We came through Don't Rock Passage and approached New Plymouth's colorful cottages on the way to Green Turtle Cay's White Sound.
After touring Black Sound with the "big boat" and anchoring in White Sound, we took the dinghy to New Plymouth for lunch and a little sight seeing. Again, the folks with one of the best views in town can't see it.
The Captain went to the Alton Lowe Museum and got the full tour from the lady who looks like she was one of the first settlers. The only thing different from two years ago is that her husband, who used to sit by the window overlooking the lane all day, died a few months ago.
There is a lovely painting of how the downtown looked "before the hurricane" and a number of photographs of the devastation and destruction. The rebuild and restoration looks very much like the old painting.
|Before the Hurricane|
The first floor of the museum is crowded with various displays of the history of New Plymouth, including pictures of Neville Chamberlain's home. Upstairs are two bedrooms. The privy and original kitchen are in outbuildings in the back yard.
Down the street is the shop where Vertrum Lowe cranks out many model boats. The smaller ones have $800-$900 price tags and the larger ones are $3,000 and up. He can tell you the history of every boat he has modeled. I did not see him working but there are many virtually identical copies of the same models. One wonders where he markets all the models which fill his small studio.
|Sunrise in White Sound.|
While waiting for a weather window necessary to make the three-day passage back to Florida, The Captain decided to do the professional snorkel trip he had always wanted to do. The weather was so bad all winter that the dive shops were starving to death because wind and waves and sediment in the stirred-up water forced them to cancel the majority of their trips. He was closed out of the half-day trip and signed up for the full day trip with shore picnic the next day for fear that he would miss out completely again. The full boat takes 18 people plus the crew of 3. There was one cancellation at the last minute because one of the ladies' teen aged daughter had discovered how easily rum punches go down the night before.
Brendel anchors the boat in the reefs outside Manjack Cay. A group of diving students and other people with scuba gear go off with the two young dive masters while Brendal goes off on his own to free dive for the lobsters (crayfish) he will serve for lunch later. We snorkelers did our their thing around the boat. The reef is full of wonderful corals and a tremendous variety of fish. We saw a nurse shark, a large grouper which we suspect was Brendel's hand-fed pet, and smaller fish of every shape and color imaginable. 'Twas quite beautiful. There was on spot that was very crowded with reef fish. As I snorkeled above them, I noticed many lobster bodies on the bottom on which the fish were feeding. I had wondered what they were doing in a bucket on the swim platform when we left the dock in Green Turtle!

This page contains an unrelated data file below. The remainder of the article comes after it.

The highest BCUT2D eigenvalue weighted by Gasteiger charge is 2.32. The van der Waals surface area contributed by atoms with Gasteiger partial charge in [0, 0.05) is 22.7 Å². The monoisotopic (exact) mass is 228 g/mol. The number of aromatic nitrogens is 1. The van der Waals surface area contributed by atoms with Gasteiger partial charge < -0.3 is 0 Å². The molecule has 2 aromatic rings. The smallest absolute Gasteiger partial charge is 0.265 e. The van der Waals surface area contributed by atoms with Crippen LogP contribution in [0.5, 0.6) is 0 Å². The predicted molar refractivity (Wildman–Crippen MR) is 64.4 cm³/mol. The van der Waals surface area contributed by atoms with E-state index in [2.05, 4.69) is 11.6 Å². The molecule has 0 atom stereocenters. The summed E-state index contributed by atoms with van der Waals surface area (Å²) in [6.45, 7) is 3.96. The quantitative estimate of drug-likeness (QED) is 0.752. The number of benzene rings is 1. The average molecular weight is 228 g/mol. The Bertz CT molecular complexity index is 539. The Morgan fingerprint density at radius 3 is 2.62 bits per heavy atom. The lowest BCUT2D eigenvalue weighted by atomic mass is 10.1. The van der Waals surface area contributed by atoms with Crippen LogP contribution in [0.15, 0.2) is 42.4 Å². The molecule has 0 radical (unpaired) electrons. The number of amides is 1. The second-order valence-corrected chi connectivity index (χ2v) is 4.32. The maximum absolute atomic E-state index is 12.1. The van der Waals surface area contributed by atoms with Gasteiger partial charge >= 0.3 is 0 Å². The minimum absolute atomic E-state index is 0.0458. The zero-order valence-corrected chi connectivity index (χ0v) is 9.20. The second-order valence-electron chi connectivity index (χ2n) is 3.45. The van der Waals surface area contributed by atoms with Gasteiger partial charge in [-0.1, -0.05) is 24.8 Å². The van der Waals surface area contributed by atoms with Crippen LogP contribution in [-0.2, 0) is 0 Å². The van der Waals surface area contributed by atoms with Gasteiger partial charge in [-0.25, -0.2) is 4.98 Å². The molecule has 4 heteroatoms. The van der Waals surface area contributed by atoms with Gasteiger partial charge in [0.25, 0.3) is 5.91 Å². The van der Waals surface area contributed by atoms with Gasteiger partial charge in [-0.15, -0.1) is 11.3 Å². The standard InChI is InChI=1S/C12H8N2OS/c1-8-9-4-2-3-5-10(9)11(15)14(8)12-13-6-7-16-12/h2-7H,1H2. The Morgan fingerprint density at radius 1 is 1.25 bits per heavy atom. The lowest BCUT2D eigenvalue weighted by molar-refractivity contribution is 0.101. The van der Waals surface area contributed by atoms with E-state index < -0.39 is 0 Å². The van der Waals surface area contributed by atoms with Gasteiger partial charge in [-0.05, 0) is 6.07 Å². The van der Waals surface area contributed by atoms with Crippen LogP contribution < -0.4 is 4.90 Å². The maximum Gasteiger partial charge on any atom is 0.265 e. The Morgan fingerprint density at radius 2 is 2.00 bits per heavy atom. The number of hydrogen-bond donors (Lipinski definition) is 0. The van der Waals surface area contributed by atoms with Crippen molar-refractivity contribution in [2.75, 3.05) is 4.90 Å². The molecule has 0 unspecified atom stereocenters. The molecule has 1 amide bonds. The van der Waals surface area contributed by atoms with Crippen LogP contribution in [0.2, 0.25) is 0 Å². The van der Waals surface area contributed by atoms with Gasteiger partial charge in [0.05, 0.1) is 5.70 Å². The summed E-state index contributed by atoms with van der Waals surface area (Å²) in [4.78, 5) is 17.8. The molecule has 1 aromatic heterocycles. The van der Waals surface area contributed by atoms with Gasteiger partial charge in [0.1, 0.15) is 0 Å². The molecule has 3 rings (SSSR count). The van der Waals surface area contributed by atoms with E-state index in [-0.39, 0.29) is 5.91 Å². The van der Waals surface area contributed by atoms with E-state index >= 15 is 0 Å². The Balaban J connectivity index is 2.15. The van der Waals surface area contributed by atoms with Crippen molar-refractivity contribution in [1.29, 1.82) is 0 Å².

After about 1 1/2 hours, we pulled up the anchor and started "searching" for Brendal (part of the "performance"?) He showed up in a few minutes (I suspect that he gives them the GPS co-ordinates for the rendezvous) with a spear full of lobsters, including one huge one. As soon as Brendel was back on board, he broke out the rum punch which flowed freely for the rest of the day.
We tied to the dock in the northern anchorage at Manjack Cay and Brendel stood in the water and used the swim platform as a prep table for lunch. He prepared the lobsters he had speared and then pulled out a bunch of lobster tails and fish that he had brought with him while the two young dive-masters collected wood for the fire and set up for lunch. (He has been doing this for a very long time and has it all down to a science!)
Brendel has a pet sting ray which is attracted by the fish pieces he throws in the water. He sticks pieces of cut fish between the ladies' toes and the ray glides over and eats them as the ladies giggle. They were all afraid of the ray because of Steve Irwin's death. Brendal claims that it was not an accident, but virtual suicide caused by bravado and stupidity.
Although Brendel obviously has an eye for some of the finer thinks in life, his real forte lies in schmoozing the middle-aged ladies and their flabby pink husbands as they get higher and higher on the rum punch. The young lady who is one of his dive masters claims that he gets a lot of repeat customers and that the women always drag their husbands (and children) back for more trips. (Methinks it has something to do with his distinguished greying hair, hard body, and the three different very colorful speedos he wore during the day.)
He cooks the lobster and fish with salt water and various spices and veggies over an open fire. The assistants create a wonderful green salad to go with the seafood. Everything was absolutely delicious!
So here we are still at anchor in White Sound waiting for our weather window. Now it looks as if the crossing to the U.S. might not be until this coming Sunday or Monday. But it really isn't a shabby place to be!